When the first nativity scene was staged by Saint Francis of Assisi in 1223 — in an attempt to place the emphasis of Christmas upon the worship of Christ rather than upon secular materialism and gift giving —, maybe no one would have thought that it would become so popular and spread throughout Christendom. It was a living scene in a cave near Greccio, central Italy, with humans and animals cast in the Biblical roles — it is described by Saint Bonaventure in his Life of Saint Francis of Assisi written around 1260.
Within a hundred years every church in Italy was expected to have a nativity scene at Christmastime. Eventually, statues replaced human and animal participants, and static scenes grew to elaborate affairs with richly robed figurines placed in intricate landscape settings. Since then, this tradition continues to this day, with small versions made of porcelain, plaster, plastic or cardboard sold for display in the home — especially in cities like Naples, where a real area in the historic center is dedicated to the “presepe”.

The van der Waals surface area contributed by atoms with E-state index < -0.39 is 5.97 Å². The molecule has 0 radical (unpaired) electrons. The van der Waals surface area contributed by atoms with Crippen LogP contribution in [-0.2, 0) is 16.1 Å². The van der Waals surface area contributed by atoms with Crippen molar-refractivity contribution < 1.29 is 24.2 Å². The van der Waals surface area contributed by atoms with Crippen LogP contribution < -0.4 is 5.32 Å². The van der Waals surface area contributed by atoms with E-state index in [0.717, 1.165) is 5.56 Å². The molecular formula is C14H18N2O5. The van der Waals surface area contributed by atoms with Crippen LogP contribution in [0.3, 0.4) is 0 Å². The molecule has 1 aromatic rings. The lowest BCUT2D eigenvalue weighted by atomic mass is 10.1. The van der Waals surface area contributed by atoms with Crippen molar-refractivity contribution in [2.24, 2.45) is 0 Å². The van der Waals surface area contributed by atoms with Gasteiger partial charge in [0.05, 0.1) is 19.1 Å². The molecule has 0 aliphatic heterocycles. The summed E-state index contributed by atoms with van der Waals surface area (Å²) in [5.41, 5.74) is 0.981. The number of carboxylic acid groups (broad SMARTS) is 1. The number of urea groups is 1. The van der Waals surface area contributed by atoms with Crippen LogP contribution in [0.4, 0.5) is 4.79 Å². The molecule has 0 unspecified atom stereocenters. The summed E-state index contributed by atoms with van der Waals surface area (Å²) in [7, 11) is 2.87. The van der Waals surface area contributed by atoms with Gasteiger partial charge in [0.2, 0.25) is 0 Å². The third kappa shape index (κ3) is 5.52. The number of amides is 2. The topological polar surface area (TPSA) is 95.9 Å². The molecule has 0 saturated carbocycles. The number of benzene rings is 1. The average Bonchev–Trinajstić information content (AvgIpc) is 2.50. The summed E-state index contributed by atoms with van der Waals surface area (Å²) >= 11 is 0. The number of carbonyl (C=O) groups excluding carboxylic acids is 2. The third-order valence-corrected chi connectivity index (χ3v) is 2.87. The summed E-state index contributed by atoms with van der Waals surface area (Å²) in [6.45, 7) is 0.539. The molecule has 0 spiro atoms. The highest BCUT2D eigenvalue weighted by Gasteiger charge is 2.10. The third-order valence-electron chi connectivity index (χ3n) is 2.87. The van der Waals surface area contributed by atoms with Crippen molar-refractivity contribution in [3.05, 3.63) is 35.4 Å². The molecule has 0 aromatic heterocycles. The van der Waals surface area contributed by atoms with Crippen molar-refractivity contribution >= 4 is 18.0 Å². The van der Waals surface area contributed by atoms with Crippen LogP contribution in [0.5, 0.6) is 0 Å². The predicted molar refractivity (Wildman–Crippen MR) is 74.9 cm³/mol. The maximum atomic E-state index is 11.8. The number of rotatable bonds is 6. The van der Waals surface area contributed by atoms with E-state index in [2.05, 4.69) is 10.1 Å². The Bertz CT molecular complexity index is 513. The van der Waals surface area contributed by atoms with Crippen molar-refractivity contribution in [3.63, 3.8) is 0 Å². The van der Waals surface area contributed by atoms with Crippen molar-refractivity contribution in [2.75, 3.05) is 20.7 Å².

Nativity scenes have not escaped controversy, and in the United States of America their inclusion on public lands or in public buildings has provoked court challenges. In 1994, at Christmas, the Park Board of San Jose, California, removed a statue of the infant Jesus from Plaza de Cesar Chavez Park and replaced it with a statue of the plumed Aztec god, Quetzalcoatl. In response, protestors staged a living nativity scene in the park.
In December 2004, Madame Tussaud’s London, England, United Kingdom nativity scene featuring waxwork models of soccer star David Beckham and his wife Victoria Beckham as Joseph and Mary, and Kylie Minogue as the Angel, although it was clearly intended in the spirit of fun, provoked strong reactions — the scene was damaged in protest by James Anstice, a member of the Jesus Fellowship Church, who pushed over one of the figures and knocked the head off another. In 2005, the Barcelona city council provoked a public outcry by commissioning a nativity scene which did not include the Caganer — a traditional figure from Catalonia depicting a person defecating.